# Is there a non trivial normal subgroup of a group $G$, where $|G|=pm, \ \gcd(p,m)=1$?

In fact, the exercise I'm in is this:

Suppose you have an irreducible polynomial $f(x)\in \mathbb{Q}[x]$ of degree $p$, where $p$ is a prime. Also suppose that $K$ is a splitting field of $f(x)$ over $\mathbb{Q}$.

Prove that:

1. $[K:\mathbb{Q}]=pm$, where $\gcd(p,m)=1$
2. If $H$ is a normal subgroup of $\mathrm{Gal}(K,\mathbb{Q})$ of order $|H|=m$ then $m=1$.

The first part was easy but the second part has something to do with Sylow theorems in which I'm not very keen on.

• $K$ is called a $\textit{splitting field}$ of $f(x)$. – Ken Duna Jun 16 '16 at 1:23

Answer to your second question: Since $$H$$ is normal in $$G=Gal(K/\mathbb{Q})$$, $$H$$ corresponds to a field $$E$$ such that $$\mathbb{Q} \subseteq E \subseteq K$$ (more preciously $$E=K^{H}$$). Now $$H$$ being normal in $$G$$ we must have that $$E$$ is a normal extension of $$\mathbb{Q}$$. (Because $$\bigcap_{g\in G} gHg^{-1}$$ corresponds to $$\prod_{\sigma \in G}\sigma(E)$$ and $$H$$ being normal in $$G$$ we've $$\prod_{\sigma \in G}\sigma(E)$$=E, which forces $$E/\mathbb{Q}$$ is anormal extension). And as $$K/\mathbb{Q}$$ is itself separable (as it is a Galois extension), $$E/\mathbb{Q}$$ is also separable and hence Galois of degree $$p$$.

So now by Primitive Element theorem there exists $$b\in E$$ such that $$E=\mathbb{Q}(b)$$. Now if $$b$$ is root of $$f(x)$$ then since $$E/\mathbb{Q}$$ is normal $$E$$ would become a splitting field of $$f(x)$$ forcing $$m=1$$. So WLOG $$b$$ is not a root of $$f(x)$$. Now pick a root of $$f(x)$$ $$a\in F$$ to and consider $$\mathbb{Q}(a,b)/\mathbb{Q}$$.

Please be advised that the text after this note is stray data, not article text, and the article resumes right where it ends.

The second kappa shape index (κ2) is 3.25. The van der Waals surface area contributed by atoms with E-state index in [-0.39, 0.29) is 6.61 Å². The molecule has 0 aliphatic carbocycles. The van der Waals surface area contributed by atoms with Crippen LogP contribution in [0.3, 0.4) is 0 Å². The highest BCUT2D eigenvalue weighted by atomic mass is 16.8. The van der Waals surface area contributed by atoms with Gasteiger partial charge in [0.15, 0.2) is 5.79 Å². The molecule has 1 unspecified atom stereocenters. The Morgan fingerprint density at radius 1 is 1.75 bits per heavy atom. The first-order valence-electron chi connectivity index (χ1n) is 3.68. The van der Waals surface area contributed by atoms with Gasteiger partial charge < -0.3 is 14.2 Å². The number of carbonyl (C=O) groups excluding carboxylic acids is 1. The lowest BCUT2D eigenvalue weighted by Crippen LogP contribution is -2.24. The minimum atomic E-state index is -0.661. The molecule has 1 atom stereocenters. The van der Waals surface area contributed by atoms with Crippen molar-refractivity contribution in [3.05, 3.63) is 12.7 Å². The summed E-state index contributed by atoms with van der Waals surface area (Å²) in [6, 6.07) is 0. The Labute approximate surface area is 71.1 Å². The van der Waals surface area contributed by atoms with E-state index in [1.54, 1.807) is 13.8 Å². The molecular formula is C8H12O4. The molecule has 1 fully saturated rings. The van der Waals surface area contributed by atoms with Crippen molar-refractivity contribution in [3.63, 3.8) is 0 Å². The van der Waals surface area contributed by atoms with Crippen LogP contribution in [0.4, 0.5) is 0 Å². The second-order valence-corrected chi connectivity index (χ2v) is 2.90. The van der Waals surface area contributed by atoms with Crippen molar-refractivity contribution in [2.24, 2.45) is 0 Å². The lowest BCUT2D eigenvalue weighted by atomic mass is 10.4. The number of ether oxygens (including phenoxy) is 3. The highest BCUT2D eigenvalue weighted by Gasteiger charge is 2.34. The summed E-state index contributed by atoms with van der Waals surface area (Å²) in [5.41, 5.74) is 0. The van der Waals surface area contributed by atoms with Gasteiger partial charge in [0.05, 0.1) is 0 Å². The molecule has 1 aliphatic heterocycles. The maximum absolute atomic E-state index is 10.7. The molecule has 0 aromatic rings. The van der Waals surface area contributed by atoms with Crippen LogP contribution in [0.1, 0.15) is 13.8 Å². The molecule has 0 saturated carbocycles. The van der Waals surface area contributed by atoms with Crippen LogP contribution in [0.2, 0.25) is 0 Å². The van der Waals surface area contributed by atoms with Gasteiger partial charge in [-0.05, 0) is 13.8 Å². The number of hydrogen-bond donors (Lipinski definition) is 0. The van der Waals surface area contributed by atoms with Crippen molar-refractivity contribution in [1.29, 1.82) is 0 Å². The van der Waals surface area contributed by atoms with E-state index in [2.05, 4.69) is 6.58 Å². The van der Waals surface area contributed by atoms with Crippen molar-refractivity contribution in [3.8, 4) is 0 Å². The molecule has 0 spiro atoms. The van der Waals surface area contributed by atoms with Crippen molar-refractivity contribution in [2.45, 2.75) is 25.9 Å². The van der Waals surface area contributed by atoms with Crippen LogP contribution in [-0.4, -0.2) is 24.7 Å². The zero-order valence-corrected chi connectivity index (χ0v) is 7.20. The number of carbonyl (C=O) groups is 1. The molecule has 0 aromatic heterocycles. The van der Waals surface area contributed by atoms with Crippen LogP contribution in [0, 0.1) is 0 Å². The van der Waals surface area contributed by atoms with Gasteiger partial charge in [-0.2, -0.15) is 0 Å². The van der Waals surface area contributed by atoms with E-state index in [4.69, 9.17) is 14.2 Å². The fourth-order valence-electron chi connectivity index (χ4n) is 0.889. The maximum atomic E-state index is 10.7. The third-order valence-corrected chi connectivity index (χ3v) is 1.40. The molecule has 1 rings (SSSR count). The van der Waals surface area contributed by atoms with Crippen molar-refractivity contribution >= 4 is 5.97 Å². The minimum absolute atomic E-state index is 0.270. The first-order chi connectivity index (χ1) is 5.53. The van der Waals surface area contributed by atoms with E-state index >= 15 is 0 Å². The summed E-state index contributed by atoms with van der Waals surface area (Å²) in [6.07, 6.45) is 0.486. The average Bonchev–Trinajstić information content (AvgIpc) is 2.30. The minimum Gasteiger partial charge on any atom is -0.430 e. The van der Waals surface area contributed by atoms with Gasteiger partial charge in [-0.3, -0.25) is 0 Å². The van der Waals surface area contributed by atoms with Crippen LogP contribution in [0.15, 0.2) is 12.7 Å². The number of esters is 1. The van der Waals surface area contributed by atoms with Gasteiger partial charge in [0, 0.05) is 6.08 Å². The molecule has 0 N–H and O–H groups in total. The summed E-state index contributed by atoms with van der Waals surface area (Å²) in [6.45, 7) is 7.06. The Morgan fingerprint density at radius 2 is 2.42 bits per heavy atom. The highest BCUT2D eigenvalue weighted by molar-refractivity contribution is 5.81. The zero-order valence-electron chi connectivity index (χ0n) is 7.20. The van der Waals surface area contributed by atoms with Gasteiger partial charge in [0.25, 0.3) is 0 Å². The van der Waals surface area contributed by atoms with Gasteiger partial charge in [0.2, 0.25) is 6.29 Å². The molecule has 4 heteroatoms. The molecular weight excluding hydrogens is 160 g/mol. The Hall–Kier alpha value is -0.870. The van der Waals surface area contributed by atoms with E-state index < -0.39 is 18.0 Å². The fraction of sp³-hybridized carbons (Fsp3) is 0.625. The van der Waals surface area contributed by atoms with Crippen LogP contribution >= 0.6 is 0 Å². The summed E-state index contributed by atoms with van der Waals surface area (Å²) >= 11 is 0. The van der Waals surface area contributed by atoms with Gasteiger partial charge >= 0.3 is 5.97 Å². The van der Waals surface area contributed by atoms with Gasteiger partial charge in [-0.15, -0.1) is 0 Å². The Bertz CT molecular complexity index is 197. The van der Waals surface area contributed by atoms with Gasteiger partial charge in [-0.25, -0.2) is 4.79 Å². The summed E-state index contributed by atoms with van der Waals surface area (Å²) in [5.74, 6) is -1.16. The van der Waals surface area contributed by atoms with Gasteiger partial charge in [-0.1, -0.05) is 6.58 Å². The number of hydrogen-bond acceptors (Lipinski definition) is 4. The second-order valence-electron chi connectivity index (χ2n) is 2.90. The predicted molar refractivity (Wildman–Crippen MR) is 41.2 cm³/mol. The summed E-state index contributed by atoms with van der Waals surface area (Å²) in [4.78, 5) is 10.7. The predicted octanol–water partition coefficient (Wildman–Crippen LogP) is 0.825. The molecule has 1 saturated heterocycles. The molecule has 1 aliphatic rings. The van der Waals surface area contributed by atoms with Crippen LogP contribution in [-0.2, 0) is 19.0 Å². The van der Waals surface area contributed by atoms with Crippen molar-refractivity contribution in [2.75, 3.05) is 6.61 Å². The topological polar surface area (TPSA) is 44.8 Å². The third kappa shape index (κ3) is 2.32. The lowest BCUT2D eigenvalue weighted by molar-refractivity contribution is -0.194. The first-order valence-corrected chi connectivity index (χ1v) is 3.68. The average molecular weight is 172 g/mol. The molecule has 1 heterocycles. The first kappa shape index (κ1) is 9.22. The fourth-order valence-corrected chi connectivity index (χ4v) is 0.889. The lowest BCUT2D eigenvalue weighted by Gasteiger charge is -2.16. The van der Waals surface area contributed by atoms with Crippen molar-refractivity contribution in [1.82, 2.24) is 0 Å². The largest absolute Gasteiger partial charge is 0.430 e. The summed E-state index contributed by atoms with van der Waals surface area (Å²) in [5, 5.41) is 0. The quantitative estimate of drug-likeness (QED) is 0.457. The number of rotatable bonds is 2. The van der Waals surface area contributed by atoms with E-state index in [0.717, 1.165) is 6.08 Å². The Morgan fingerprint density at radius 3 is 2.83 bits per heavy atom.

Note that $$[\mathbb{Q}(b):\mathbb{Q}]=p$$ so now if we can show $$[\mathbb{Q}(a,b):\mathbb{Q(b)}]=p$$ then we will get $$p^2 \mid [K:\mathbb{Q}]$$ which is a contradiction from first part. So, now we're just left to prove $$[\mathbb{Q}(a,b):\mathbb{Q(b)}]=p$$

Suppose not, which means $$f(x)$$ is reducible over $$\mathbb{Q}(b)$$. Now note that $$f(x)$$ is irreducible over $$\mathbb{Q}$$ and $$\mathbb{char}(\mathbb{Q})=0$$so $$f(x)$$ is seperable, so it has no multiple roots in any extension of $$\mathbb{Q}$$ and so, $$f$$ must split into linear factors over $$\mathbb{Q}(b)[x]$$ (if not then its has a factor of form $$g(x)^r$$ with $$r>1$$ and $$g$$ is irreducible over $$\mathbb{Q}(b)[x]$$, but then any root of $$g$$ in some extension comes as a root of $$f$$ with multiplicity more than $$1$$, contradiction) and so $$b$$ is a root of $$f$$ which is a contradiction to our assumption that $$b$$ is not a root of $$f$$ and so we're done.

There is the simple counterexample of $S_3$. Its order is $6=3\times2$ but its order 2 subgroups are not normal.

• In fact, this is exactly what I' m trying to prove, so that' s makes it an example instead of a counter one. – richarddedekind Jun 16 '16 at 20:05

To answer to the question of the title. Consider the group $G=\mathbb{Z}/6\mathbb{Z}$, we have $\mid G \mid = 3\times 2$ and $\gcd(2,3)=1$. Since $G$ is abelian then $H=\langle 2 \rangle \simeq \mathbb{Z}/3\mathbb{Z}$ is a non trivial normal subgroup of $G$.

• This does not answer the question. In fact the statement is not true in general. Consider $S_3$. Its order is $6=3\times 2$. But each subgroup of order 2 is not normal. – Ken Duna Jun 16 '16 at 13:15
• If $G$ is a Galois group of order 6 isomorphic to $\mathbb{Z}_6$ you are right and it is a valid counterexample. But, if there are no splitting fields with Galois group isomorphic to $\mathbb{Z}_6$? In fact, I tried to find one but I always end up into the symmetric group $S_3$. – richarddedekind Jun 17 '16 at 3:40